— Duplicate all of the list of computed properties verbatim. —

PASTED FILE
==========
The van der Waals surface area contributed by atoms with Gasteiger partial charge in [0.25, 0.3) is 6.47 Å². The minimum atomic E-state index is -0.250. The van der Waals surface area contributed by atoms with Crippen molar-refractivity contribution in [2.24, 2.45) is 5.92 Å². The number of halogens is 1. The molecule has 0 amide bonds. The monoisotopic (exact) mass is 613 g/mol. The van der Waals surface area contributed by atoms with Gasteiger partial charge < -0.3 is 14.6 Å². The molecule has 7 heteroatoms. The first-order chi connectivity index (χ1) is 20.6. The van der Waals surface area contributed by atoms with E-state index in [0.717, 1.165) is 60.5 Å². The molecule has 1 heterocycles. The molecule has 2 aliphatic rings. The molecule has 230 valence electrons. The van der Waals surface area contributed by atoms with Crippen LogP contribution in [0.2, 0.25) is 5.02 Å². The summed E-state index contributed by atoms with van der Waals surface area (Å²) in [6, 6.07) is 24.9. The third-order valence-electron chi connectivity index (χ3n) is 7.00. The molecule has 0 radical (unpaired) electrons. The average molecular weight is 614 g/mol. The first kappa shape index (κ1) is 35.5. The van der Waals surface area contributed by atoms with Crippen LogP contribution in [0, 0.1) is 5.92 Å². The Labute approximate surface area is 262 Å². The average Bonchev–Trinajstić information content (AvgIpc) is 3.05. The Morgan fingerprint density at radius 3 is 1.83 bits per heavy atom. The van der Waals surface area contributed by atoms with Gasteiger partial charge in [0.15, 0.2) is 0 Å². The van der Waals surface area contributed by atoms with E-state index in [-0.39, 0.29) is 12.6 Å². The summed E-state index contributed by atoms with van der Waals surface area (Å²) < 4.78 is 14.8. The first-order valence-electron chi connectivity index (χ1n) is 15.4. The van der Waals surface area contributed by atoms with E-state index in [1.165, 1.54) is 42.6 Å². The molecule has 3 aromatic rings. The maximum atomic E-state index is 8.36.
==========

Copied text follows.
The van der Waals surface area contributed by atoms with Gasteiger partial charge in [0.25, 0.3) is 6.47 Å². The minimum atomic E-state index is -0.250. The van der Waals surface area contributed by atoms with Crippen molar-refractivity contribution in [2.24, 2.45) is 5.92 Å². The number of halogens is 1. The molecule has 0 amide bonds. The monoisotopic (exact) mass is 613 g/mol. The van der Waals surface area contributed by atoms with Gasteiger partial charge < -0.3 is 14.6 Å². The molecule has 7 heteroatoms. The first-order chi connectivity index (χ1) is 20.6. The van der Waals surface area contributed by atoms with E-state index in [0.717, 1.165) is 60.5 Å². The molecule has 1 heterocycles. The molecule has 2 aliphatic rings. The molecule has 230 valence electrons. The van der Waals surface area contributed by atoms with Crippen LogP contribution in [0.2, 0.25) is 5.02 Å². The summed E-state index contributed by atoms with van der Waals surface area (Å²) in [6, 6.07) is 24.9. The third-order valence-electron chi connectivity index (χ3n) is 7.00. The molecule has 0 radical (unpaired) electrons. The average molecular weight is 614 g/mol. The first kappa shape index (κ1) is 35.5. The van der Waals surface area contributed by atoms with Crippen LogP contribution in [0, 0.1) is 5.92 Å². The Labute approximate surface area is 262 Å². The average Bonchev–Trinajstić information content (AvgIpc) is 3.05. The Morgan fingerprint density at radius 3 is 1.83 bits per heavy atom. The van der Waals surface area contributed by atoms with Gasteiger partial charge in [0.15, 0.2) is 0 Å². The van der Waals surface area contributed by atoms with E-state index in [-0.39, 0.29) is 12.6 Å². The summed E-state index contributed by atoms with van der Waals surface area (Å²) < 4.78 is 14.8. The first-order valence-electron chi connectivity index (χ1n) is 15.4. The van der Waals surface area contributed by atoms with E-state index in [1.165, 1.54) is 42.6 Å². The molecule has 3 aromatic rings. The maximum atomic E-state index is 8.36.